In Paris, the above plaque was an installed signage in a small studio’s shopfront off the Seine, Rive Gauche. It was a place that I shared with Pierre Dinand, as a working collaborative lab, brand and bottle design. 9.11 and the American rudeness to the French knocked us out of the brand design pitch fray—more particularly me, since the French brands and agencies couldn’t, likely, be connected with an American firm—given President Bush’s arrogant impudence. I met with the American Ambassador, Consul in Paris and he said, “there’s nothing I can do about it.” Still, we continued the pitch and met with packaging and fragrance executives in Paris, NYC and Tokyo.
Onwards, we go.

As I’ve practiced since the 70s, I see design as a kind of mysterious process—marks and marking change in the landscape, and thence the storytelling of planes of space, converting them into newly defined “places”and the art of this transformation is—in the western parlance—akin to alchemy.

The mark of a single line converts a nothing into a newly defined some-thing. Thinking about design as a signal, a sigil in redefining space is akin to magic, in the original mage-based construction of the word, since design is a composite from ancient renderings of the Latin de—“out” and signare—“to mark or signify,” sign, itself, from signum—“an identifying mark, token, indication, symbol, proof or standard, an omen; sign in the heavens, a constellation.”

Interestingly, the latter evolution of “sign” was manifested in the early 13th century as signe—which is a “gesture of the hand.” Gesturing, of course, is a sign, but it’s also the movement of a designer in making the art of the mark.

In the midst of thinking about design patterning, taking brands into places, using patterning in a place to create visual and emotional response in an environment; one could think of them as a pattern language, which we’ve spoken of at FiRe, [here’s an abstract of the talk and overview,] Mark Anderson’s Future in Review innovation summits.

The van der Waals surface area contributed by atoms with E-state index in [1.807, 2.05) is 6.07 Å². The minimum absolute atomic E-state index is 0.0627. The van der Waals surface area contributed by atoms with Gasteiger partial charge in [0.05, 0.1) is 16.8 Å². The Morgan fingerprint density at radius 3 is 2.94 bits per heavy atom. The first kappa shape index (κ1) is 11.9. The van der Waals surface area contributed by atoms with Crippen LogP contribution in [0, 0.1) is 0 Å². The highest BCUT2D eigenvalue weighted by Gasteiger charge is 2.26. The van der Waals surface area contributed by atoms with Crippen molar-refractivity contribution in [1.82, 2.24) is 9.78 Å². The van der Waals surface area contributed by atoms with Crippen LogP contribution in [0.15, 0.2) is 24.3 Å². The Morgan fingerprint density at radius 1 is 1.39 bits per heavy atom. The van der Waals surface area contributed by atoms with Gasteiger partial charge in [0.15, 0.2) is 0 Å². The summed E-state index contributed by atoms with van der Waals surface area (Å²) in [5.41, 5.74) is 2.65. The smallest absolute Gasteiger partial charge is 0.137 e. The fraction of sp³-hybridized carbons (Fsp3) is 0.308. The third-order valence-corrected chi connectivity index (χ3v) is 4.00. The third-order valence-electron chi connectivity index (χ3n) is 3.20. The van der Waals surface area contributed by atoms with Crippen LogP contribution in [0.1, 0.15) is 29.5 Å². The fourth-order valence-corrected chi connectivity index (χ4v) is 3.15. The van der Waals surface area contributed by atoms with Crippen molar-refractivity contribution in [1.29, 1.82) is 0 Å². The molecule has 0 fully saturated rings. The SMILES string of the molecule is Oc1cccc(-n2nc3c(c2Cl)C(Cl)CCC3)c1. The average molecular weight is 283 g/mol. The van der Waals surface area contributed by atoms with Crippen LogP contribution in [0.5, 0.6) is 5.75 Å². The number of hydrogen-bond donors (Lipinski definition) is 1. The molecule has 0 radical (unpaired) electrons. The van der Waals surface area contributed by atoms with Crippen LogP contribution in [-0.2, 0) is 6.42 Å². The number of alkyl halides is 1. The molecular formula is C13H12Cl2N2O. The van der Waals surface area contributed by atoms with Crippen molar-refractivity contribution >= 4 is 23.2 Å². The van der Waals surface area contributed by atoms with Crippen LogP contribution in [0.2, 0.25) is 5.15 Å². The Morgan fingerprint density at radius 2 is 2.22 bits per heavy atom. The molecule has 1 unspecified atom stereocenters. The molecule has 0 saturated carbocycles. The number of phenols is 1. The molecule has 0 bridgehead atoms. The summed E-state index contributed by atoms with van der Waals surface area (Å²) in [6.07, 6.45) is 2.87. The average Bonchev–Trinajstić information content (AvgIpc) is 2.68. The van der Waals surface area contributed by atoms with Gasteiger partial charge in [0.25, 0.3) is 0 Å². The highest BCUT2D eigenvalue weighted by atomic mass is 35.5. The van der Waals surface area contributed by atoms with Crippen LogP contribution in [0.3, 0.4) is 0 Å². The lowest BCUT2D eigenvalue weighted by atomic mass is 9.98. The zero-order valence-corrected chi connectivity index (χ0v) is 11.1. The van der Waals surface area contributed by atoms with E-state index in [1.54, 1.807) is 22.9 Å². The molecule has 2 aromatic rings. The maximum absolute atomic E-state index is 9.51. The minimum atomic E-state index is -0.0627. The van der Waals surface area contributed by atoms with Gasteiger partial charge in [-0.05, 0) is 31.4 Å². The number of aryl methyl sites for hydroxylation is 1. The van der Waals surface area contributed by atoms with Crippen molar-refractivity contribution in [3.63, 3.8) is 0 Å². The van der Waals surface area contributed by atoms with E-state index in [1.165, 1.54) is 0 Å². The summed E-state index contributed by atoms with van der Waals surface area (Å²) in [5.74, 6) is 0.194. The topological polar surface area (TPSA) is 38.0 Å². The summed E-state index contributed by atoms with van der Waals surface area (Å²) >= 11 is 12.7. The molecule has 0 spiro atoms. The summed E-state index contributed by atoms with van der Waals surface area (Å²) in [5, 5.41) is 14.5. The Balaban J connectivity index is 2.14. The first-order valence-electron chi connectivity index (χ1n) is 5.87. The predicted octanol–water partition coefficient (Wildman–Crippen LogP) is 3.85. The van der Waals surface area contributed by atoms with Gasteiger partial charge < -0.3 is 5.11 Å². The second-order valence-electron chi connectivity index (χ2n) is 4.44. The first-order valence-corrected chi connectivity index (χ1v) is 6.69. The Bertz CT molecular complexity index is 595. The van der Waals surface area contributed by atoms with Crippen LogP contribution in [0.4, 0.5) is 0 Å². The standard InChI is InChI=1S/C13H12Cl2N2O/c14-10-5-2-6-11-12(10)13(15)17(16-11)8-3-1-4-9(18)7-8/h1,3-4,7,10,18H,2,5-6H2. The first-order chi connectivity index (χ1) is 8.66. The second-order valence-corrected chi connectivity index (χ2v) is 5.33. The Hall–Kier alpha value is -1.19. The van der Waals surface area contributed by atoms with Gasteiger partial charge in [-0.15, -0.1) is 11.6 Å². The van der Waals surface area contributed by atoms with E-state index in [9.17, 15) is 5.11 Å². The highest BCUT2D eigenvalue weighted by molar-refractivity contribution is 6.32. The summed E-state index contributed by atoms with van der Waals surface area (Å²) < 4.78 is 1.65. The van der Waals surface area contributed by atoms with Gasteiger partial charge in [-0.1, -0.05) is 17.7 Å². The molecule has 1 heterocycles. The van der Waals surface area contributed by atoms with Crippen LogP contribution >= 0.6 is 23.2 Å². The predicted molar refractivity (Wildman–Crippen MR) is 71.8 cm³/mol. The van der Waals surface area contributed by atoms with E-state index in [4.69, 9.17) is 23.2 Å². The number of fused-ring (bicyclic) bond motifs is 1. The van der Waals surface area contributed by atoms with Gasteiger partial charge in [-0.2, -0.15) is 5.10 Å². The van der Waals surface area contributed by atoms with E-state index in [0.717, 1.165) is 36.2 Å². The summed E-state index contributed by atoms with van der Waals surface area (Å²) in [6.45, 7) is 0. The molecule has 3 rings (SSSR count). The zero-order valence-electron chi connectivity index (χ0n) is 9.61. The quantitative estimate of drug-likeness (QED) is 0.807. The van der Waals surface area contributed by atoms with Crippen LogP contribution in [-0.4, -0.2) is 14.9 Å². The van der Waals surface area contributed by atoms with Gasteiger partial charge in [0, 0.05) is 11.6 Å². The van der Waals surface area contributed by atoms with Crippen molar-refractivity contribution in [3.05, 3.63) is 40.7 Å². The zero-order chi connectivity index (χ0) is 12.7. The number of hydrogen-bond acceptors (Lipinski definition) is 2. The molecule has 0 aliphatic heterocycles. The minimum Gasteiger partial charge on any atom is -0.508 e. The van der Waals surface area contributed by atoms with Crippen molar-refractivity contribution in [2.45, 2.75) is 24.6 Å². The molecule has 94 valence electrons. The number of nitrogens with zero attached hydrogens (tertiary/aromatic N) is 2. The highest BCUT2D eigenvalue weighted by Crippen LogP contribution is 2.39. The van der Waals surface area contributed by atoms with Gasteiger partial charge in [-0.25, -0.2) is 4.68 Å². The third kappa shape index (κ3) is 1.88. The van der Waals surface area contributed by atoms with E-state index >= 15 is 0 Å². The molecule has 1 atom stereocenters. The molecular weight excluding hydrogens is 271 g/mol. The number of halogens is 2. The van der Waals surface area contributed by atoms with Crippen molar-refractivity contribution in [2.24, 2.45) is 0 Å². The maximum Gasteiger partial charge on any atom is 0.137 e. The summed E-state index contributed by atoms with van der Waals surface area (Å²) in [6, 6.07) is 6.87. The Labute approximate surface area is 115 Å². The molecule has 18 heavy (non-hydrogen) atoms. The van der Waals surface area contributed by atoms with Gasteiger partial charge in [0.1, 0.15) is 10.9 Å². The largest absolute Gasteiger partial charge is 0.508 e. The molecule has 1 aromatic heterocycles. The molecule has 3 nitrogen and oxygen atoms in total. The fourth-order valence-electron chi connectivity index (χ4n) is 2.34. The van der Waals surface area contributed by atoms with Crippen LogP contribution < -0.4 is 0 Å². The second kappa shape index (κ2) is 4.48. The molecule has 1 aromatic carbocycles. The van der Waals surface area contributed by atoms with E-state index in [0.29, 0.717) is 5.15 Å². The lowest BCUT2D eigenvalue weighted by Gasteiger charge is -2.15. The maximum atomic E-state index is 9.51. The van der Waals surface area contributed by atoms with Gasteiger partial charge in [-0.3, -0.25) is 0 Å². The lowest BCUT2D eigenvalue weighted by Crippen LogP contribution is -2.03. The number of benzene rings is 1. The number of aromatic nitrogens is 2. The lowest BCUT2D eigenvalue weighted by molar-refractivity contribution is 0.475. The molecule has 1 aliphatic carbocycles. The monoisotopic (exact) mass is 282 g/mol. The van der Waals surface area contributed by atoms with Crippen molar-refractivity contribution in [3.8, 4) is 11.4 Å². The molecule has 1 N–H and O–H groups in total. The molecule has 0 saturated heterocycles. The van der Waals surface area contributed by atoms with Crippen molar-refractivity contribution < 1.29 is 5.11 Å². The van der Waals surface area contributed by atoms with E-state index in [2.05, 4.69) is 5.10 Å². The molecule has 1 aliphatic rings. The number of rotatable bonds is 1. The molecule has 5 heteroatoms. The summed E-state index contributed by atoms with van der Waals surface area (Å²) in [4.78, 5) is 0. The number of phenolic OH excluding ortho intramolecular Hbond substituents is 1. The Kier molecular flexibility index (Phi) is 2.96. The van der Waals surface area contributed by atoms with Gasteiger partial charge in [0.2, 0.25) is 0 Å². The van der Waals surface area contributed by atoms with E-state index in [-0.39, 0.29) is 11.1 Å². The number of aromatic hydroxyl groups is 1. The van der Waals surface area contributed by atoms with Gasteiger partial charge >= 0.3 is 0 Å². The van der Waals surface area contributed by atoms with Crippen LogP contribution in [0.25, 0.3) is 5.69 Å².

Everything is a pattern of some tier of recognition—there are larger synchronous patterns in cultural trends, then there are, too, patternings in large and micro data—insights from looking at the reassembly and search of ultra complex problems, and how they might be seen in differing ways for profound insights, such as we designed for Anderson’s PatternComputer and his PatternDiscoveryEngine.

That revisualization of data in newly evolving quests for insights shows true—and through—in our pattern-related brandwork for Tableau and their foundational technical start-up team,
led by Christian Chabot.

But what if—getting back to mysteriousness of design—which is surely part of our heritage, our exploratory research, and in the DNA of all of our brand development, that we go into a study of mystical brand linguistics: a brand design patterning that speaks of the brand. And more so, vocalizes—as a recognized psychic instinct—the patterning says something, as a language itself into the mysterium fascinosum—it’s the mystery that draws the viewer in—deeper and deeper. People remember the storytelling, the brand story is memorable, self-empowering, and personally energizing?

I first met Sarah de Joybert in NYC, at a brand summit for a water product she was developing for L’Oréal. We stayed in touch. Later we met up in Toronto, as well as Seattle, talking through the GIRVIN BrandQuesting® process to work out a new brand concretion for yoga and meditation—